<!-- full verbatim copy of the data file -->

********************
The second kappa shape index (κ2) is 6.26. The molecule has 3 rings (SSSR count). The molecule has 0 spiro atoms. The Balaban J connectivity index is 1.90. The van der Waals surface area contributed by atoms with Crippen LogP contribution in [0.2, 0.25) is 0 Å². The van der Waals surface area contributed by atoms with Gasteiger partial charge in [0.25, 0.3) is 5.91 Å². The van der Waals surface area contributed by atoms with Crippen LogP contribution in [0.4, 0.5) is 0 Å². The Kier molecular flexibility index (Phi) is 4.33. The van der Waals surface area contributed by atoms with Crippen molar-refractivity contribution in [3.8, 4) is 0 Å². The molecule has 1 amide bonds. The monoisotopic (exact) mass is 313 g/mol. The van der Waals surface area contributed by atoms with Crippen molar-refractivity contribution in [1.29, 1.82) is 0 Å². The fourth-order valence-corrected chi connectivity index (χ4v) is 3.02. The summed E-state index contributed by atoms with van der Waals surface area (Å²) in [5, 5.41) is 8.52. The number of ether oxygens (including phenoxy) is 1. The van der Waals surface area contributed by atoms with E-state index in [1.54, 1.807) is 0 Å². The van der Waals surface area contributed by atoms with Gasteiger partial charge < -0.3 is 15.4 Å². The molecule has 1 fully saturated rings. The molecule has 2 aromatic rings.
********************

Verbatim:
The second kappa shape index (κ2) is 6.26. The molecule has 3 rings (SSSR count). The molecule has 0 spiro atoms. The Balaban J connectivity index is 1.90. The van der Waals surface area contributed by atoms with Crippen LogP contribution in [0.2, 0.25) is 0 Å². The van der Waals surface area contributed by atoms with Gasteiger partial charge in [0.25, 0.3) is 5.91 Å². The van der Waals surface area contributed by atoms with Crippen LogP contribution in [0.4, 0.5) is 0 Å². The Kier molecular flexibility index (Phi) is 4.33. The van der Waals surface area contributed by atoms with Crippen molar-refractivity contribution in [3.8, 4) is 0 Å². The molecule has 1 amide bonds. The monoisotopic (exact) mass is 313 g/mol. The van der Waals surface area contributed by atoms with Crippen molar-refractivity contribution in [1.29, 1.82) is 0 Å². The fourth-order valence-corrected chi connectivity index (χ4v) is 3.02. The summed E-state index contributed by atoms with van der Waals surface area (Å²) in [5, 5.41) is 8.52. The number of ether oxygens (including phenoxy) is 1. The van der Waals surface area contributed by atoms with E-state index in [1.54, 1.807) is 0 Å². The van der Waals surface area contributed by atoms with Gasteiger partial charge < -0.3 is 15.4 Å². The molecule has 1 fully saturated rings. The molecule has 2 aromatic rings.